Someone always to kill

He only wanted to amend law to make sure honour of Prophet (pbuh) is not used by people to settle personal scores.


Fasi Zaka January 10, 2011

At some point in time, a lot of the citizens of the Islamic Republic of Pakistan quietly renounced their citizenship to become ‘Takfiristanis’. They took upon themselves the right to declare anyone they willed a non-Muslim and gave themselves the right to murder.

I was always under the impression that ghazis in history were men and women of valour, who stared death in the face and didn’t flinch because the mettle of their belief was so strong. So as it emerges that the killer of Salmaan Taseer, Malik Mumtaz Qadri, is a ‘ghazi’ to many, it’s odd that he allegedly requested the other guards not to kill him. That he killed an unarmed man in cold blood is cowardly, that he wanted his life spared is cowardly. That doesn’t sound courageous to me.

After the killing of Salmaan Taseer, the silent majority of Pakistan finally spoke. They liked it. It didn’t matter what class they were from, what clothes they wore, how many years of education they had. They agreed with murder most foul. But they are still silent on their secret identity as Takfiristanis.

Salmaan Taseer’s record as governor Punjab isn’t exemplary; he was a willing participant in the uncomfortable ‘allies, but not really’ dance between the PML-N and PPP. But whatever the specifics of his tenure, he put his life on the line because he saw an act of injustice and wanted to correct it. It was a morally brave and intellectually honest decision.

He only wanted to amend the law to make sure the honour of the Holy Prophet (pbuh) is not used by people who want to settle personal scores. There is nothing he said that can justify the murder. I wonder how much research Malik Mumtaz Qadri did on the late governor before deciding to extinguish the light from his eyes.

This murder is not an isolated incident. A mosque in Karachi has announced that Sherry Rehman is not a Muslim, no doubt the prayer leader is hoping that there is another Malik Mumtaz Qadri waiting in the wings somewhere. Yet, I am absolutely sure that the imam has not read the private bill tabled by Sherry Rehman. He wants to be able to decide who is, or who is not, a momin by hearsay.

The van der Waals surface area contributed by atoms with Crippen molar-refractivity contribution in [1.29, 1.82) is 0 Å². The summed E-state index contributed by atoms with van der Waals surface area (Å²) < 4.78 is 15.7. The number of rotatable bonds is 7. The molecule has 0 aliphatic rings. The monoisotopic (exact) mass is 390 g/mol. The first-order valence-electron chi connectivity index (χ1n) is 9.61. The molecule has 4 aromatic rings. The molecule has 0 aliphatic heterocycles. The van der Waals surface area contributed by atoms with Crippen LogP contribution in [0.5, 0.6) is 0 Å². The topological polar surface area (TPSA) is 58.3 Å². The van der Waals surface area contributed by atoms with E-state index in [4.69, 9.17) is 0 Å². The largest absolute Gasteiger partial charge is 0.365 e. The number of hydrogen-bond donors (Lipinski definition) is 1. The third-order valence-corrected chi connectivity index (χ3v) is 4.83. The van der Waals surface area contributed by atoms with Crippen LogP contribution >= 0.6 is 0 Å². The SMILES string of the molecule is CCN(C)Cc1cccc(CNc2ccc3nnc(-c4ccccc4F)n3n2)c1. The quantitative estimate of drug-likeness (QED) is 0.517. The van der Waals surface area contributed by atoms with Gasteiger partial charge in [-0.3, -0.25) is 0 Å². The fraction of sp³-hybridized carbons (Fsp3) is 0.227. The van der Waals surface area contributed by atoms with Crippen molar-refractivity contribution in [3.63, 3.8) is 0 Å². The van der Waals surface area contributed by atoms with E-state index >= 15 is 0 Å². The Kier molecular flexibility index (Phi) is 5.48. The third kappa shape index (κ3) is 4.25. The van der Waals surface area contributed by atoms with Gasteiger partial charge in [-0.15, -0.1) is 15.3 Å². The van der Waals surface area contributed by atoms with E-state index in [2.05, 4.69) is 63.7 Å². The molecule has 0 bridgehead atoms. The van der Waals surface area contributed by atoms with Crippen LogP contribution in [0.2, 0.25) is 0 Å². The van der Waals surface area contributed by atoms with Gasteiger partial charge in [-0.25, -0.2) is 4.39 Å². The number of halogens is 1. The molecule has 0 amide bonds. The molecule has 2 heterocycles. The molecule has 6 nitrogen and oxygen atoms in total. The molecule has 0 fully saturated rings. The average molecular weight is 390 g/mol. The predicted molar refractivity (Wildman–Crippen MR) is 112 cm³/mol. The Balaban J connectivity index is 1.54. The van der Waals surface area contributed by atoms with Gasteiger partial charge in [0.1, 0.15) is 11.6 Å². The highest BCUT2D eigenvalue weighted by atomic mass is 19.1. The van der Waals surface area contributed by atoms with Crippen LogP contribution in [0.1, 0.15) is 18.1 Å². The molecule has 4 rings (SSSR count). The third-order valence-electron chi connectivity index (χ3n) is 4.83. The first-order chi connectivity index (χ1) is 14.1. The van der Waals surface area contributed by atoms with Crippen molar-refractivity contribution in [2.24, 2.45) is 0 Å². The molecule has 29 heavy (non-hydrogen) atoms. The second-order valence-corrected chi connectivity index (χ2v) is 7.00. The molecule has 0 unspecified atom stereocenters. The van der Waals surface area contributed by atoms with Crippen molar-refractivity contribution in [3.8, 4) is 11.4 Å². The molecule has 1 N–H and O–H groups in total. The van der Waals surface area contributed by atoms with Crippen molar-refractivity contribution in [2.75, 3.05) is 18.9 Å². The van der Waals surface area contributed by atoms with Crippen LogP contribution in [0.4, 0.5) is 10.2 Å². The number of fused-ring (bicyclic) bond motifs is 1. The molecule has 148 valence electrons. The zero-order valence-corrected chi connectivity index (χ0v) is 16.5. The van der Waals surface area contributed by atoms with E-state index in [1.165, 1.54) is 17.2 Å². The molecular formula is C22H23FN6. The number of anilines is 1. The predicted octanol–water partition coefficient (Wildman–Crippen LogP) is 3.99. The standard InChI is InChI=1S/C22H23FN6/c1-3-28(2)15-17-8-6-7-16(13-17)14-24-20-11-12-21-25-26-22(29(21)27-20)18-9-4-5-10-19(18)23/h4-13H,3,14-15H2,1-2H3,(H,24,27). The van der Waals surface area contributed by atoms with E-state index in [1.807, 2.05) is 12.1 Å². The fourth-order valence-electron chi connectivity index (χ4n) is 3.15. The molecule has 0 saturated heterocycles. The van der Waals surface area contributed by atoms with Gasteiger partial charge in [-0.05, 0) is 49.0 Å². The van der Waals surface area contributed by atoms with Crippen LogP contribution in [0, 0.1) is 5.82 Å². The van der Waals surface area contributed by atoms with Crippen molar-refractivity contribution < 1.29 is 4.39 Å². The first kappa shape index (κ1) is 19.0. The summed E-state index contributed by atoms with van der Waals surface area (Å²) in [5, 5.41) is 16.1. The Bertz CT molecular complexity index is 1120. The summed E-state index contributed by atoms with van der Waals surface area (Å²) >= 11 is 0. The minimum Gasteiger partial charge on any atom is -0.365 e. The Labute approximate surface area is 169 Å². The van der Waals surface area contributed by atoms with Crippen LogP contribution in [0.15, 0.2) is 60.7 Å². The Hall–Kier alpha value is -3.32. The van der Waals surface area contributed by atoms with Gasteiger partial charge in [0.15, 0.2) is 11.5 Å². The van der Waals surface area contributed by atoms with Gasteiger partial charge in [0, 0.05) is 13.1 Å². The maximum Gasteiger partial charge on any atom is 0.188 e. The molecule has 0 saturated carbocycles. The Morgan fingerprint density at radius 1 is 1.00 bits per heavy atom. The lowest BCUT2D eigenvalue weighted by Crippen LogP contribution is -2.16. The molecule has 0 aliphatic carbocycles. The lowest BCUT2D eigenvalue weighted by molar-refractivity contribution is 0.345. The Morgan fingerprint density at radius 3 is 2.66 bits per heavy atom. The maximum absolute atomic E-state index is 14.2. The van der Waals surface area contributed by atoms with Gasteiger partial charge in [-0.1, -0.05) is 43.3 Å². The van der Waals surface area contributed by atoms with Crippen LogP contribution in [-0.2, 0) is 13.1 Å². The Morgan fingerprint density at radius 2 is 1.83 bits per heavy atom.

In November, I wrote a piece about the blasphemy law, arguing that the law could be applied to anyone who was made aware of the teachings of Islam yet still remained a non-Muslim. I got a lot of critiques for that interpretation. But then, three weeks later, a doctor was charged under the same law for throwing a man’s business card into the dustbin — the man’s name was Mohammad Faizan.

The man in question, Mohammed Faizan, should have been charged for insulting the name of the Holy Prophet (pbuh), for wrongly accusing another of alleged blasphemy. But no, that’s inviting potentially lethal wrath.

I have heard from many that what Pakistan needs is a real counterterrorism strategy, one that is based on more guns, Kevlar and troops. True, but what happens when there is fanaticism in those charged with countering terrorism? It won’t do anything to tackle the real problem, the mindsets. The plague is very real.

If America leaves Afghanistan tomorrow, the drones stop humming, the Jews of Israel drown in the sea, will that stop the bloodlust? No, they will find new causes and kill Pakistan in the process. And the new cause will be Pakistan itself, if it isn’t already.

There is no easy solution. But we can start incrementally. The media needs to be first. If Meher Bokhari nods her head in approval when someone describes Malik Mumtaz Qadri on the just side of morality, if Hamid Mir and Javed Chaudhry suggest that Salmaan Taseer brought it upon himself, it feeds the monster further.

Rehman Malik unconsciously is also one of them, happily proclaiming that he, too, would kill anyone for an alleged act of true blasphemy. The PML-N has always been a moral pygmy, but one expects better of the PPP after this tragedy.

Published in The Express Tribune, January 11th, 2011.

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COMMENTS (69)

Tanya | 10 years ago | Reply Simple solution take away religion from politics and the world will be a better place, or just extract the basic morality aspects of all religions which are universally accepted and apply politically as in "thy shall not kill/ cheat/ steal etc. Religious extremism was probably the smallest catalyst that provoked mr qadri's actions, he was probably another frustrated, economically drained citizen of pakistan with no hope.
Muneeb | 10 years ago | Reply Muslims respect all the prophets of Allah.... the other communities should also respect our religion and beliefs.
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